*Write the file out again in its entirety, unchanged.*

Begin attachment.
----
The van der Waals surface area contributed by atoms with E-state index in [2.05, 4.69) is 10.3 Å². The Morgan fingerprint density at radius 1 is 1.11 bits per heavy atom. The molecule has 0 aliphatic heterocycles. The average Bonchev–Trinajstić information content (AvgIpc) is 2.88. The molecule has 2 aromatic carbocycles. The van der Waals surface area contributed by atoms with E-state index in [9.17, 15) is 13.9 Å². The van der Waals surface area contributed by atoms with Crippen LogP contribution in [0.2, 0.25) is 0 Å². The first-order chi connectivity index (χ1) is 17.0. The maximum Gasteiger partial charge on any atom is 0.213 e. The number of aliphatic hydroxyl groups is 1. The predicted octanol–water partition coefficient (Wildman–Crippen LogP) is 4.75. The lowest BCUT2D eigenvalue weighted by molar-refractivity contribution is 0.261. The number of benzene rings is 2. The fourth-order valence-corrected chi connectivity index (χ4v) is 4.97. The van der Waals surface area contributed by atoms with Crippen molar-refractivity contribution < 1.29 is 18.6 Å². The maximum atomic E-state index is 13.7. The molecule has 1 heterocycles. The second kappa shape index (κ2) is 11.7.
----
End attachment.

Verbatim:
The van der Waals surface area contributed by atoms with E-state index in [2.05, 4.69) is 10.3 Å². The Morgan fingerprint density at radius 1 is 1.11 bits per heavy atom. The molecule has 0 aliphatic heterocycles. The average Bonchev–Trinajstić information content (AvgIpc) is 2.88. The molecule has 2 aromatic carbocycles. The van der Waals surface area contributed by atoms with E-state index in [9.17, 15) is 13.9 Å². The van der Waals surface area contributed by atoms with Crippen LogP contribution in [0.2, 0.25) is 0 Å². The first-order chi connectivity index (χ1) is 17.0. The maximum Gasteiger partial charge on any atom is 0.213 e. The number of aliphatic hydroxyl groups is 1. The predicted octanol–water partition coefficient (Wildman–Crippen LogP) is 4.75. The lowest BCUT2D eigenvalue weighted by molar-refractivity contribution is 0.261. The number of benzene rings is 2. The fourth-order valence-corrected chi connectivity index (χ4v) is 4.97. The van der Waals surface area contributed by atoms with Crippen molar-refractivity contribution < 1.29 is 18.6 Å². The maximum atomic E-state index is 13.7. The molecule has 1 heterocycles. The second kappa shape index (κ2) is 11.7.